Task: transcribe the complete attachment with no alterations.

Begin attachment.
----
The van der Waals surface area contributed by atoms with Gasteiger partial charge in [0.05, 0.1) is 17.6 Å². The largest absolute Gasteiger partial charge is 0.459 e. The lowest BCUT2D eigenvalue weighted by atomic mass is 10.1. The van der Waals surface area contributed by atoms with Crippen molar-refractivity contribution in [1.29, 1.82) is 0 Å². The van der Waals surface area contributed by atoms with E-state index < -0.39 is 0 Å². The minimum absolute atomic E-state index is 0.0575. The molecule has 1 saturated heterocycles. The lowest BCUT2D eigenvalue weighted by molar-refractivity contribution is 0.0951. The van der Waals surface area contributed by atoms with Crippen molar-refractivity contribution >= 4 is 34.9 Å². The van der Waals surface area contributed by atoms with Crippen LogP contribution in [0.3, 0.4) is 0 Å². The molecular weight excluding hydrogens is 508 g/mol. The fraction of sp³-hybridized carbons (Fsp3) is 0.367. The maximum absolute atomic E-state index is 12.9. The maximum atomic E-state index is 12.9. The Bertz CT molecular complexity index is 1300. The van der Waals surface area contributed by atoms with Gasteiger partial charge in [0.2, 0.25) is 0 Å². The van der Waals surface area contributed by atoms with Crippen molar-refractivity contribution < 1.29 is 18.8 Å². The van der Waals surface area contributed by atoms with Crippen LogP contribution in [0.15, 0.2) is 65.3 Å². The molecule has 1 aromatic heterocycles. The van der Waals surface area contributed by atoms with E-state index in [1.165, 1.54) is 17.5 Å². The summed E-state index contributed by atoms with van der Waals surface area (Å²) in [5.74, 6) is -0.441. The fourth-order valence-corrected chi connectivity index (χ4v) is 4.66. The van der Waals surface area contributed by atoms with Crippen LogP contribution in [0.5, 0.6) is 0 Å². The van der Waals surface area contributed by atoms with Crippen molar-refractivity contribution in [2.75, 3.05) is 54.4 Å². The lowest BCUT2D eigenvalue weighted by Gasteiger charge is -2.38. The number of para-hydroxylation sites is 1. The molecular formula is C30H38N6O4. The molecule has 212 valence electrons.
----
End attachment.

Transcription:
The van der Waals surface area contributed by atoms with Gasteiger partial charge in [0.05, 0.1) is 17.6 Å². The largest absolute Gasteiger partial charge is 0.459 e. The lowest BCUT2D eigenvalue weighted by atomic mass is 10.1. The van der Waals surface area contributed by atoms with Crippen molar-refractivity contribution in [1.29, 1.82) is 0 Å². The van der Waals surface area contributed by atoms with E-state index < -0.39 is 0 Å². The minimum absolute atomic E-state index is 0.0575. The molecule has 1 saturated heterocycles. The lowest BCUT2D eigenvalue weighted by molar-refractivity contribution is 0.0951. The van der Waals surface area contributed by atoms with Crippen molar-refractivity contribution >= 4 is 34.9 Å². The van der Waals surface area contributed by atoms with Crippen LogP contribution in [0.3, 0.4) is 0 Å². The molecular weight excluding hydrogens is 508 g/mol. The fraction of sp³-hybridized carbons (Fsp3) is 0.367. The maximum absolute atomic E-state index is 12.9. The maximum atomic E-state index is 12.9. The Bertz CT molecular complexity index is 1300. The van der Waals surface area contributed by atoms with Gasteiger partial charge in [0.2, 0.25) is 0 Å². The van der Waals surface area contributed by atoms with Crippen molar-refractivity contribution < 1.29 is 18.8 Å². The van der Waals surface area contributed by atoms with Crippen LogP contribution in [0.15, 0.2) is 65.3 Å². The molecule has 1 aromatic heterocycles. The van der Waals surface area contributed by atoms with E-state index in [1.165, 1.54) is 17.5 Å². The summed E-state index contributed by atoms with van der Waals surface area (Å²) in [5.74, 6) is -0.441. The fourth-order valence-corrected chi connectivity index (χ4v) is 4.66. The van der Waals surface area contributed by atoms with Crippen LogP contribution in [0.5, 0.6) is 0 Å². The van der Waals surface area contributed by atoms with Crippen molar-refractivity contribution in [2.75, 3.05) is 54.4 Å². The lowest BCUT2D eigenvalue weighted by Gasteiger charge is -2.38. The number of para-hydroxylation sites is 1. The molecular formula is C30H38N6O4. The molecule has 212 valence electrons.